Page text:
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Story-wise, it’s a film that’s all about how music connects us, family, love, and the legacy you leave in this world. While the story itself has familiar beats and rhythm to the overarching story, the execution still made the journey through the film worth it. Music is such a universal language, and Vivo showed that no matter who or what you are, music connects us. At first, I was curious about why Vivo couldn’t speak the same language as the humans, but I think that helps reinforce the whole “music is universal” message that the film is going for. The studio sort of goes the route of something like Courage the Cowardly Dog where around everyone, he talks like an animal, but when addressing the audience or interacting for the sake of the audience, he speaks English. It’s an incredibly sweet story overall, and it reminds me of a US studio doing their take on one of my favorite films, Chico & Rita. Not only does it take place partly in Cuba, but the same kind of music is played throughout both films. It has, again, a familiar story beat about family, but I think everyone has gone through this situation where they lost a loved one and didn’t get to say something to them. They didn’t get to leave what they wanted to say to them. It’s an overall touching story, and even some bits with the side characters are fun. 

Something that I wish more US animated films would do is step out of their comfort zones when it comes to certain characters and stories. I say this because the film itself doesn’t offer that many surprises, and that’s a shame because I like the overall experience and story, but it’s full of story elements you have seen before. It makes for an experience that’s well-told, but something we have seen before. You know what’s going to happen, and while it’s all executed well, there are elements to the story that could have been improved. The side characters are a good example of this. To me, they fell flat. The main film should be about Vivo and Gabi, but you still want to see the rest of the cast stack up to them or be memorable in some way, shape, or form. Rosa is just a typical caring mom, the Sand Dollars are typical tyrannical girl scouts, and Lutador is a road stop villain. He isn’t there to be important to the story, but more of a challenge that they have to face when trying to get to their destination. Rooker plays him with a devilish charm, but he’s like Madam Mim from The Sword in the Stone. No real mention or build-up until you see him. I also wanted there to be more time between Vivo and Andres. It gets to the tragedy as soon as possible, and that was jarring. Even when the trailer accidentally spoiled what happened to Andres, I wasn’t too bothered by it since I felt like something was going to happen, but I wish we either had spent more time with Andres, or Andrew lived and got to see Marta in person before passing. I know you would have to retool the film if the story kept him alive, but I feel like we didn’t get much time with him. It’s a shame since I love Juan de Maros Gonzalez as Andres and would have liked to have seen him in more scenes interacting with the people in the city and for there to be more scenes of just him and Vivo.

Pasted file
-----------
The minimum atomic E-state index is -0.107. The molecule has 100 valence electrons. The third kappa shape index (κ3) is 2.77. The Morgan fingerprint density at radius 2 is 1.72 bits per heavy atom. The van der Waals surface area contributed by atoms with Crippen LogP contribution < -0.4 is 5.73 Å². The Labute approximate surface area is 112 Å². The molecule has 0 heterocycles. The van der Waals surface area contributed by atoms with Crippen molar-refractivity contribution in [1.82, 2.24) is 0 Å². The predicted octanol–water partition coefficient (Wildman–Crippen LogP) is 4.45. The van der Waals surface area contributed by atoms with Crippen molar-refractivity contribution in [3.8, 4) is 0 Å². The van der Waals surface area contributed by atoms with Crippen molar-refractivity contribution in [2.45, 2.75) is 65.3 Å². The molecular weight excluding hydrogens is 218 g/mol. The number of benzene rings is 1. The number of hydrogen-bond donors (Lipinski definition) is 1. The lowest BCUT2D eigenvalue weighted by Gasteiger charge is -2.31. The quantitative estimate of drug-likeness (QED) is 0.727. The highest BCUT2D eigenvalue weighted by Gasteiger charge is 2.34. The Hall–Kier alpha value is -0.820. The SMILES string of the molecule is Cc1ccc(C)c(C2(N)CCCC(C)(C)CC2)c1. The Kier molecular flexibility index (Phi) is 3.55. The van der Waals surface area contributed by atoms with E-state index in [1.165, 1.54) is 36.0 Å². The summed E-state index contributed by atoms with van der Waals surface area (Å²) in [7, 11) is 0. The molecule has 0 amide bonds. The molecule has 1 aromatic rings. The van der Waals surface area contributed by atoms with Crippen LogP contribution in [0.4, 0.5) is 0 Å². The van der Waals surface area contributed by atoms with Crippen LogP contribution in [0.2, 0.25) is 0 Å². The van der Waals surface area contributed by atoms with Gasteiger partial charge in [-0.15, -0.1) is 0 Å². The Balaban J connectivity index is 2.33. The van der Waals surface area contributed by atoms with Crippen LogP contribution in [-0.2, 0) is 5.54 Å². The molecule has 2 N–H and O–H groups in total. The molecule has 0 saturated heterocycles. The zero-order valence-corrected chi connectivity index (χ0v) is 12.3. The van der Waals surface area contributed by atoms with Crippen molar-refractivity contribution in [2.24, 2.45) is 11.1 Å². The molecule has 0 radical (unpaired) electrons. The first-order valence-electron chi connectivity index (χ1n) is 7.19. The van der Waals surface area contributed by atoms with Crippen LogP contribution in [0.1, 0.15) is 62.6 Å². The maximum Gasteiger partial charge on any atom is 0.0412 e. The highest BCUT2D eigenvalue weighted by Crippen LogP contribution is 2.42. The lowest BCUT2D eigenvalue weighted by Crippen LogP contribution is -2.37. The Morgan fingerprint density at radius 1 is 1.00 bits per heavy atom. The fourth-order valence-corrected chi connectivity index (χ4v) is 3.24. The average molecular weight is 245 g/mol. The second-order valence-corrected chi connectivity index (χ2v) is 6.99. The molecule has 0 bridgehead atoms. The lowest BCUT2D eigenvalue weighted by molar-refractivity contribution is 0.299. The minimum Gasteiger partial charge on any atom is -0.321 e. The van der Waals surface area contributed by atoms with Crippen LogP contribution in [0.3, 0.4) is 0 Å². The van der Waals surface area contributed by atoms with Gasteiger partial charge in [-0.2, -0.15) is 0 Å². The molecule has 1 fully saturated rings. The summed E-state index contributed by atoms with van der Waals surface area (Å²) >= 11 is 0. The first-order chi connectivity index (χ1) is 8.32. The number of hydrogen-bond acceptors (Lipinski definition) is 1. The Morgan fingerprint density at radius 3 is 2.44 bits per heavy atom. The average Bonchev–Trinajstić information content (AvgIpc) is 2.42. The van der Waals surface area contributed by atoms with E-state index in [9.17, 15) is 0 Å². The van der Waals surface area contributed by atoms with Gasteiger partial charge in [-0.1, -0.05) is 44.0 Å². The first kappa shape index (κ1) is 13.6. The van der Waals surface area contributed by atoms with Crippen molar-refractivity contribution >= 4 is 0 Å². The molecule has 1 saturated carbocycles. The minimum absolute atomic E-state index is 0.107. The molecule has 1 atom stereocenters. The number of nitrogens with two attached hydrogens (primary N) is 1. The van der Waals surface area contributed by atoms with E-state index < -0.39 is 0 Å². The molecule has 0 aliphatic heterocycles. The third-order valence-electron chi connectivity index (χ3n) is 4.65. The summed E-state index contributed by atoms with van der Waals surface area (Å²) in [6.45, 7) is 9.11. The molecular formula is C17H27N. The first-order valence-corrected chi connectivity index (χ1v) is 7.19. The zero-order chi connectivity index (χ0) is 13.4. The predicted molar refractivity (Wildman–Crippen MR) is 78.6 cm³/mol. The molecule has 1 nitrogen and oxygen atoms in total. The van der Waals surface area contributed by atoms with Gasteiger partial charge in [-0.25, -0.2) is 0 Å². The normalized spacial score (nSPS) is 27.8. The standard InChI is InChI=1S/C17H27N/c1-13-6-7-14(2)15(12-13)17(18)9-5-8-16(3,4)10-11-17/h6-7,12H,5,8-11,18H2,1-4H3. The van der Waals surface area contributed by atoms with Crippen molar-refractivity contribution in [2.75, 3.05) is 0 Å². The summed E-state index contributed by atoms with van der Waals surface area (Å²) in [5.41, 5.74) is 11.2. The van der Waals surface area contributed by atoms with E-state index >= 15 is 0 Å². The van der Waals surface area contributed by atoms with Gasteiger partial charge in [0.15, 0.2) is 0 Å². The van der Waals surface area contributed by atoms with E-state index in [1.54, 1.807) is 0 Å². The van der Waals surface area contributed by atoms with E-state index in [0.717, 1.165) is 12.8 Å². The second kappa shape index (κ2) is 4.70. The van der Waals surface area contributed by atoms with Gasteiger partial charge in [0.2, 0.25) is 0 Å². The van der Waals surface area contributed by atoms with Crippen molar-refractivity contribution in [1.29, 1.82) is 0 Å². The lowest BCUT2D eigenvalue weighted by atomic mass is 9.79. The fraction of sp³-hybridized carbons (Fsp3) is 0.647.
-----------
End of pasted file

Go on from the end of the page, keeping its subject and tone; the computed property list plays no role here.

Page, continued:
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I think the biggest downfall of this film coming out is the fact it came out after something as big and acclaimed as The Mitchells vs The Machines, and it’s not fair to Vivo to be held up to that high standard. Vivo stands on its own two feet in terms of its own experience. I think that’s something quite nice about the animated films from Sony this year. They all feel distinct and different from one another. Sure, I might have a ranking of which ones I Like more, but it doesn’t change the fact that I have still found so much joy in how many unique offerings this one studio has given us this year. If you have yet to watch Vivo, please do. Netflix has done a terrible job with marketing this film, and it would be a real shame for this to get buried because of Netflix’s asinine algorithm and being overshadowed by other films and shows released that day. I love that we got an original film from the amazing Kirk DeMicco, Lin Manuel Miranda, and the other members of this passionate team. Seriously, do not let this film get buried. Now then, I would take a small break from reviewing, but the work is never done! Next time, I will be writing a review about another CGI animated film that Netflix is burying on the site with Monster Hunter: Legend of the Guild. I’m a little worried about how this film will turn out, but it can’t be any worse than that awful live-action adaptation from 2020 right? See ya next time!